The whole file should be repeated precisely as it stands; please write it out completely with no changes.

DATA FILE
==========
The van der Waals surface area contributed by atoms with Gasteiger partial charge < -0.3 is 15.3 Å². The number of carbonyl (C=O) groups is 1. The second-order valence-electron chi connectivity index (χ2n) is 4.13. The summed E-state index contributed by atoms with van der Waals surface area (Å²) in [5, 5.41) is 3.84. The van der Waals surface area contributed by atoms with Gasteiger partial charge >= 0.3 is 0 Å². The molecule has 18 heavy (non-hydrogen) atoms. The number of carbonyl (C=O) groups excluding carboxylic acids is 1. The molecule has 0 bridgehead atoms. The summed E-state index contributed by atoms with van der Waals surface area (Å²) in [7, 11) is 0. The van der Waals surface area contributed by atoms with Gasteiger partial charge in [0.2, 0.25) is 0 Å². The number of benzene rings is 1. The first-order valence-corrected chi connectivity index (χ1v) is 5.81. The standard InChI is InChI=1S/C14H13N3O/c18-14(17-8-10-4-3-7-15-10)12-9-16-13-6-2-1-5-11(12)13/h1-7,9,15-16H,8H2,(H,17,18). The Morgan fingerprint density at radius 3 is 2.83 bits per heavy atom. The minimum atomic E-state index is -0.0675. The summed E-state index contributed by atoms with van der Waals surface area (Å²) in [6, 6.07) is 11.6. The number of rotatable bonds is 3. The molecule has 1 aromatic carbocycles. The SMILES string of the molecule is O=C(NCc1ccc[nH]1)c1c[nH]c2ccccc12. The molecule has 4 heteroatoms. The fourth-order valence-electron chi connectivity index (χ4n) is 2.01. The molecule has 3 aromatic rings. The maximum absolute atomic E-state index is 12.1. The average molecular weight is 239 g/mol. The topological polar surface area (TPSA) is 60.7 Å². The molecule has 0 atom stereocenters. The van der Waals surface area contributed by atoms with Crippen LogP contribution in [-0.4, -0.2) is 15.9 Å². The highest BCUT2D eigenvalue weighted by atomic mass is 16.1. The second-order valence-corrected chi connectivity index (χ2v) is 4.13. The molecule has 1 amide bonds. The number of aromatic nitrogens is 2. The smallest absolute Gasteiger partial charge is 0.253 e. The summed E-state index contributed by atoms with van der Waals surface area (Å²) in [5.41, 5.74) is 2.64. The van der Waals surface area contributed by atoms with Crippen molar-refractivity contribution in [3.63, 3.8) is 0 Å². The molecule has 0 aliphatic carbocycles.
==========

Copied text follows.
The van der Waals surface area contributed by atoms with Gasteiger partial charge < -0.3 is 15.3 Å². The number of carbonyl (C=O) groups is 1. The second-order valence-electron chi connectivity index (χ2n) is 4.13. The summed E-state index contributed by atoms with van der Waals surface area (Å²) in [5, 5.41) is 3.84. The van der Waals surface area contributed by atoms with Gasteiger partial charge >= 0.3 is 0 Å². The molecule has 18 heavy (non-hydrogen) atoms. The number of carbonyl (C=O) groups excluding carboxylic acids is 1. The molecule has 0 bridgehead atoms. The summed E-state index contributed by atoms with van der Waals surface area (Å²) in [7, 11) is 0. The van der Waals surface area contributed by atoms with Gasteiger partial charge in [0.2, 0.25) is 0 Å². The number of benzene rings is 1. The first-order valence-corrected chi connectivity index (χ1v) is 5.81. The standard InChI is InChI=1S/C14H13N3O/c18-14(17-8-10-4-3-7-15-10)12-9-16-13-6-2-1-5-11(12)13/h1-7,9,15-16H,8H2,(H,17,18). The Morgan fingerprint density at radius 3 is 2.83 bits per heavy atom. The minimum atomic E-state index is -0.0675. The summed E-state index contributed by atoms with van der Waals surface area (Å²) in [6, 6.07) is 11.6. The number of rotatable bonds is 3. The molecule has 1 aromatic carbocycles. The SMILES string of the molecule is O=C(NCc1ccc[nH]1)c1c[nH]c2ccccc12. The molecule has 4 heteroatoms. The fourth-order valence-electron chi connectivity index (χ4n) is 2.01. The molecule has 3 aromatic rings. The maximum absolute atomic E-state index is 12.1. The average molecular weight is 239 g/mol. The topological polar surface area (TPSA) is 60.7 Å². The molecule has 0 atom stereocenters. The van der Waals surface area contributed by atoms with Crippen LogP contribution in [-0.4, -0.2) is 15.9 Å². The highest BCUT2D eigenvalue weighted by atomic mass is 16.1. The second-order valence-corrected chi connectivity index (χ2v) is 4.13. The molecule has 1 amide bonds. The number of aromatic nitrogens is 2. The smallest absolute Gasteiger partial charge is 0.253 e. The summed E-state index contributed by atoms with van der Waals surface area (Å²) in [5.41, 5.74) is 2.64. The van der Waals surface area contributed by atoms with Crippen molar-refractivity contribution in [3.63, 3.8) is 0 Å². The molecule has 0 aliphatic carbocycles.